Any backpacker or backcountry explorer knows that having the right tools to start a fire is an absolute necessity when you’re out in the wild. If you opt for matches, it’s critical that you have a way to protect them. While it’s not hard to find waterproof matches at your favorite outdoor store, they can be expensive. And, if you’re packing your gear the night before a trip and discover that you’re out, there might not be time to make a run to the store.
Knowing how to waterproof standard matches is a useful skill for the well-prepared and economic outdoorsman. There are three common methods for protecting your matches against water: turpentine, nail polish, and candle wax. When matches are soaked in turpentine and then left to dry, the resin impregnates the wood and makes it impervious to water. Nail polish and candle wax protect matches in the same way, by sealing the match head in a waterproof coating. Choosing which waterproofing method to use is a matter of personal preference and what items you have on hand. Below, we’ll outline all three options.
No matter which method you go with it’s best to start with strike-anywhere matches. They can be lit against any rough surface, whereas strike-on-box matches require the phosphorous strip found on the matchbox to ignite. Here’s how to get started.
- Strike-anywhere matches
- Masking tape
- Small metal or glass container
- Nail polish
- Small container for storage
3 Methods for Making DIY Waterproof Matches
1. Turpentine Method
Before working with turpentine, protect your work surface with newspaper and make sure you’re working in a well-ventilated area. Turpentine is a toxic, flammable paint thinner. The fumes aren’t great to breathe, and it can easily ruin wood or painted surfaces.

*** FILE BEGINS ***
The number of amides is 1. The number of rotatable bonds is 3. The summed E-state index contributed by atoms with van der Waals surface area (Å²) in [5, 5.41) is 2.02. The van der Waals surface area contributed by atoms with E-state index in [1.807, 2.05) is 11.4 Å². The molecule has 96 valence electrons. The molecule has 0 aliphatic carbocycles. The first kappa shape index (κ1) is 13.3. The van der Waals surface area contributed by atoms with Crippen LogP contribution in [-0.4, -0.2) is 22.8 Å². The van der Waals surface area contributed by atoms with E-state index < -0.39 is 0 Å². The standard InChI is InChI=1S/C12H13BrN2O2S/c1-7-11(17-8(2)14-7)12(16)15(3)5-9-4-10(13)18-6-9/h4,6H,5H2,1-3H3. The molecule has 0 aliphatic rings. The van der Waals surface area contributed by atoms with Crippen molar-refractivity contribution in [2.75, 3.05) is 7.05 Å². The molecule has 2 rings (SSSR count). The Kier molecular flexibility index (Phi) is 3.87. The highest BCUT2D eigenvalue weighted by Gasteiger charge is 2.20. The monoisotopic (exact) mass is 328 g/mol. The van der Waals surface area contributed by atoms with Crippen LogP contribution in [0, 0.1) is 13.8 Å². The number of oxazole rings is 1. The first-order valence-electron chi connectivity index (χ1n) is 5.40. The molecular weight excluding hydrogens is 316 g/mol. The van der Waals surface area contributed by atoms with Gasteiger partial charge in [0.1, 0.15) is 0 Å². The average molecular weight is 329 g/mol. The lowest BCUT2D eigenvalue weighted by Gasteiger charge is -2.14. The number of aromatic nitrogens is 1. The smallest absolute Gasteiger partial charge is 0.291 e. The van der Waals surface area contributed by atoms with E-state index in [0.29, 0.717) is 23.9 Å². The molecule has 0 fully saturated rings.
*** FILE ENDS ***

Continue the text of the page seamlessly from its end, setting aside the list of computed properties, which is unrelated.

Start by filling a small glass or metal container with turpentine. Don’t use plastic — turpentine is strong enough to eat through it. With your container full, take a handful of matches and toss them in. Set a timer for five minutes and let the matches soak up the turpentine.
After five minutes, take the matches out and set them on paper to dry. To speed up the drying process, you can use a hairdryer. Once they’re fully dry, they’re ready to store and use.
2. Nail Polish Method
The nail polish method is very easy, except for the challenge of choosing a color (what goes best with forest pine?). Any nail polish will work, though it’s best to avoid ones that have glitter. The glitter can cause matches to burn unevenly and spark.
Prepare your work area by laying down a piece of paper at the edge of a table. Dip your matches into the nail polish one at a time, letting the excess polish drip off before you lay them down to dry.
Lay the base of the match on the table so that the painted side is balanced over the edge, allowing it to dry evenly. You may find it easier to use a piece of tape, sticky side up, to hold the base of the match down while the painted side dries. If you’re in a hurry, you can also use a hairdryer to speed up the drying process.
When using nail polish matches, scrape off a bit of the polish to reveal the head and then use as you normally would.
3. Candle Wax Method
Grab an old candle or a few tea lights, light them, and then wait for a bit for a pool of wax to build up. Dip the head of your matches into the wax one at a time, rotating to get even coverage. Once you pull them out of the wax, let them dry for 20 seconds or so before setting them down.
To use, scrape a bit of the wax off the head and use as normal.
To store your waterproof matches, use a rigid, small container like an old film canister or empty spice bottle. Every extra layer of protection ensures that you don’t get left out on the trail without a dry match. If you aren’t able to use strike-anywhere matches, make sure to include a phosphorous strip from a matchbox in your container.